Respect the Role of the Patient: Most Common Issue in RCC Abstracts

Opinion
Video

Nazli Dizman, MD, discusses her research on adherence to the American Society of Clinical Oncology Language of Respect Guidelines among patients with renal cell carcinoma.

Nazli Dizman, MD, hematology/oncology fellow at MD Anderson Cancer Center, discusses her research on adherence to the American Society of Clinical Oncology (ASCO) Language of Respect Guidelines among patients with renal cell carcinoma (RCC).1

These guidelines were developed prior to the 2020 ASCO Annual Meeting to promote the use of respectful language towards patients in abstracts and presentations. Research by Dizman and colleagues presented at the 2024 ASCO Genitourinary Annual Meeting looked at the adherence to these guidelines in regard to RCC abstracts which were presented at the 2023 ASCO Annual Meeting.

Of the 184 abstracts evaluated, 42.4%, 18.5%, and 2.2% included at least 1 statement which violated the “do not dehumanize the patient”, “do not blame”, and “respect the role of the patient” clauses, respectively.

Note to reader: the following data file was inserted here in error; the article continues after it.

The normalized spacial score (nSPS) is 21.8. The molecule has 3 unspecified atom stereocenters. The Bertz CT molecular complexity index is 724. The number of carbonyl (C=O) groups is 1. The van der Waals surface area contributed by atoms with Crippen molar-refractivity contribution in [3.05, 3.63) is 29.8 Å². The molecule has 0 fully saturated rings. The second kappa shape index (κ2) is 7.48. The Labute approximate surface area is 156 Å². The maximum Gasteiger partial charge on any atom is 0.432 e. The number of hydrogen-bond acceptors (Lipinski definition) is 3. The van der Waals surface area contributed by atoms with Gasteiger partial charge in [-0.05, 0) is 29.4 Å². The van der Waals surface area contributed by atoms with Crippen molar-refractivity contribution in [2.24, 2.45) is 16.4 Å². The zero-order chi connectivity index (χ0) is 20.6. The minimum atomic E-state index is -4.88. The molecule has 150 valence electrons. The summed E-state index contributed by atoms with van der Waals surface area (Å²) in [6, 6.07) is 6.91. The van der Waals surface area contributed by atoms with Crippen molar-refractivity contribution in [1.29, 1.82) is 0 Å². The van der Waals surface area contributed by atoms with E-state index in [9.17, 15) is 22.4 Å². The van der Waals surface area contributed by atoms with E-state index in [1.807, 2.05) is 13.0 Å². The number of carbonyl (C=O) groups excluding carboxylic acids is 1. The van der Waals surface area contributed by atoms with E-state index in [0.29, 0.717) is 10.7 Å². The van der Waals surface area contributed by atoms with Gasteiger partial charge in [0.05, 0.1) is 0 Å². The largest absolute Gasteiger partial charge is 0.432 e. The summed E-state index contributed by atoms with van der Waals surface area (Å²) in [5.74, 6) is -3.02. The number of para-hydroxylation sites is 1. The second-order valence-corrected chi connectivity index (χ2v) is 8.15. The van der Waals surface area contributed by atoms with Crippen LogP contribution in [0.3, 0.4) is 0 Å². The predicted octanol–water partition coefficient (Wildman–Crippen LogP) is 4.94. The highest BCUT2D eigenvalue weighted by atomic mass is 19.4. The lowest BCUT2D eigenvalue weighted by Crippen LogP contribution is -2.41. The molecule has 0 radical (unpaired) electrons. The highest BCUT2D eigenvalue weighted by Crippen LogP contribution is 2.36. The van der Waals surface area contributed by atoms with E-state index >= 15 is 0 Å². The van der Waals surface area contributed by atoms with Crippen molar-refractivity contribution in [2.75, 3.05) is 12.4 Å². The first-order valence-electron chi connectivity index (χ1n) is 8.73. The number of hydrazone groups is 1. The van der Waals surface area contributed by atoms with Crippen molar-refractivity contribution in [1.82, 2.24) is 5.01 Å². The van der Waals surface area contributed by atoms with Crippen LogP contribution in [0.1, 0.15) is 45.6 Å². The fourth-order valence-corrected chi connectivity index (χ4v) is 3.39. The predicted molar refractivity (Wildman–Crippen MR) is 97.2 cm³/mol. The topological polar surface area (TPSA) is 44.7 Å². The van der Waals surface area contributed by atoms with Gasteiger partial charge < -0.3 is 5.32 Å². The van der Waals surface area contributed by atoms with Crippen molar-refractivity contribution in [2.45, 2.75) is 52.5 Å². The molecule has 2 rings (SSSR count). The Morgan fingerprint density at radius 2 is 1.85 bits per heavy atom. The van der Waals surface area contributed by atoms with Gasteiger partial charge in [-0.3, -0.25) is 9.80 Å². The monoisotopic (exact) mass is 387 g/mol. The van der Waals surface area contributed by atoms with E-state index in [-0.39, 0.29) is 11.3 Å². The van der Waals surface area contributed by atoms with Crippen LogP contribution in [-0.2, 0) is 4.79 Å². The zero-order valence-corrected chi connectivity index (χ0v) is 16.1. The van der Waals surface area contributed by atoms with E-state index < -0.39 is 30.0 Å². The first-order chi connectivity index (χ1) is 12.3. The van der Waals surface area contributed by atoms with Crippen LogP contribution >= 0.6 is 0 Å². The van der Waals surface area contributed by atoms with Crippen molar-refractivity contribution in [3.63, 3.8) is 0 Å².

Transcription:

0:09 | We evaluated all the RCC abstracts based on the 3 main clauses of the language of respect guidelines. The most commonly violated clause was the respect for the role of the patient. These are the statements that use a patient's disease as an adjective, like metastatic patients or cancer patients, statements like that.

0:40 | The second most commonly violated clause was the do not blame patient clause. This falls into, patient achieved, patient failed treatment, or grouping patients based on their response to therapy, for example, responders, non responders.

1:00 | And the third common clause was the do not dehumanize patient clause that we assessed and in that, I think around 2 thirds of the abstracts had at least 1 statement against this. This clause would include examples like PD-L1-positive patients or metastatic patients.

REFERENCE:
Dizman N, Castro DV, Mercier BD, et al. From guidelines to accountability: Examining adherence to ASCO Language of Respect in renal cell carcinoma (RCC) abstracts. J Clin Oncol. 2024;42(suppl 4):396. doi:10.1200/JCO.2024.42.4_suppl.396


Related Videos
Related Content